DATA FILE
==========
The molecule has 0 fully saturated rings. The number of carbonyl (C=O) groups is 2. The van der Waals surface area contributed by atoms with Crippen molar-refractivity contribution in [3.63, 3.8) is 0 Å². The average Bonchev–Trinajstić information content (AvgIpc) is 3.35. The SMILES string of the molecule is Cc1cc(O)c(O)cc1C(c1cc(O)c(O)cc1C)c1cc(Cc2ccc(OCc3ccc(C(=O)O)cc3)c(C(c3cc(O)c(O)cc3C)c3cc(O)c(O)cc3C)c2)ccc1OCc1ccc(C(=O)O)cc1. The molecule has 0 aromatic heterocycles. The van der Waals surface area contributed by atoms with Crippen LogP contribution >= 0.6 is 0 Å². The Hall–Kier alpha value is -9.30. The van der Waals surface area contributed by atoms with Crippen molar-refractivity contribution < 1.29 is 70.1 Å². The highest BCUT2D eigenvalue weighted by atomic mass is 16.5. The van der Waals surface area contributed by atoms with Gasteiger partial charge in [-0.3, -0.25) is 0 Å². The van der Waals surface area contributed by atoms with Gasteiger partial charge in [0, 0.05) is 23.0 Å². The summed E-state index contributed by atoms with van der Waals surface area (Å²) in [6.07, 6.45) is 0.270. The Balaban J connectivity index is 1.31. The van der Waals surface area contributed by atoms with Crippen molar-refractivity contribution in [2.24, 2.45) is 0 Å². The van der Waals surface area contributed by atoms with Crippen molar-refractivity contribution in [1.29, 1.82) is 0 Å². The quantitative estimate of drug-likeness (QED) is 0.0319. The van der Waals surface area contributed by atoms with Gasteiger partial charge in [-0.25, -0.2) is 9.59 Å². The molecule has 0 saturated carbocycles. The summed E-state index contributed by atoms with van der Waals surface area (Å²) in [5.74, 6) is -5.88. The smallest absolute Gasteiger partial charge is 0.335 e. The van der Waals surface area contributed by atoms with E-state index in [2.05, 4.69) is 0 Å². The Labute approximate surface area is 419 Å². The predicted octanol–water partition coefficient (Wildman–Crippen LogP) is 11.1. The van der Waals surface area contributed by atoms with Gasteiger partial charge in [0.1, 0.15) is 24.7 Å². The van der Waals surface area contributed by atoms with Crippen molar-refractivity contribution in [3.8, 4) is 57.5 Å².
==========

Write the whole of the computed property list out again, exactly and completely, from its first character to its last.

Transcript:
The molecule has 0 fully saturated rings. The number of carbonyl (C=O) groups is 2. The van der Waals surface area contributed by atoms with Crippen molar-refractivity contribution in [3.63, 3.8) is 0 Å². The average Bonchev–Trinajstić information content (AvgIpc) is 3.35. The SMILES string of the molecule is Cc1cc(O)c(O)cc1C(c1cc(O)c(O)cc1C)c1cc(Cc2ccc(OCc3ccc(C(=O)O)cc3)c(C(c3cc(O)c(O)cc3C)c3cc(O)c(O)cc3C)c2)ccc1OCc1ccc(C(=O)O)cc1. The molecule has 0 aromatic heterocycles. The van der Waals surface area contributed by atoms with Crippen LogP contribution >= 0.6 is 0 Å². The Hall–Kier alpha value is -9.30. The van der Waals surface area contributed by atoms with Crippen molar-refractivity contribution < 1.29 is 70.1 Å². The highest BCUT2D eigenvalue weighted by atomic mass is 16.5. The van der Waals surface area contributed by atoms with Gasteiger partial charge in [-0.3, -0.25) is 0 Å². The van der Waals surface area contributed by atoms with Gasteiger partial charge in [0, 0.05) is 23.0 Å². The summed E-state index contributed by atoms with van der Waals surface area (Å²) in [6.07, 6.45) is 0.270. The Balaban J connectivity index is 1.31. The van der Waals surface area contributed by atoms with Crippen molar-refractivity contribution in [2.24, 2.45) is 0 Å². The van der Waals surface area contributed by atoms with Crippen molar-refractivity contribution in [1.29, 1.82) is 0 Å². The quantitative estimate of drug-likeness (QED) is 0.0319. The van der Waals surface area contributed by atoms with Gasteiger partial charge in [-0.25, -0.2) is 9.59 Å². The molecule has 0 saturated carbocycles. The summed E-state index contributed by atoms with van der Waals surface area (Å²) in [5.74, 6) is -5.88. The smallest absolute Gasteiger partial charge is 0.335 e. The van der Waals surface area contributed by atoms with E-state index in [2.05, 4.69) is 0 Å². The Labute approximate surface area is 419 Å². The predicted octanol–water partition coefficient (Wildman–Crippen LogP) is 11.1. The van der Waals surface area contributed by atoms with Gasteiger partial charge in [0.1, 0.15) is 24.7 Å². The van der Waals surface area contributed by atoms with Crippen molar-refractivity contribution in [3.8, 4) is 57.5 Å².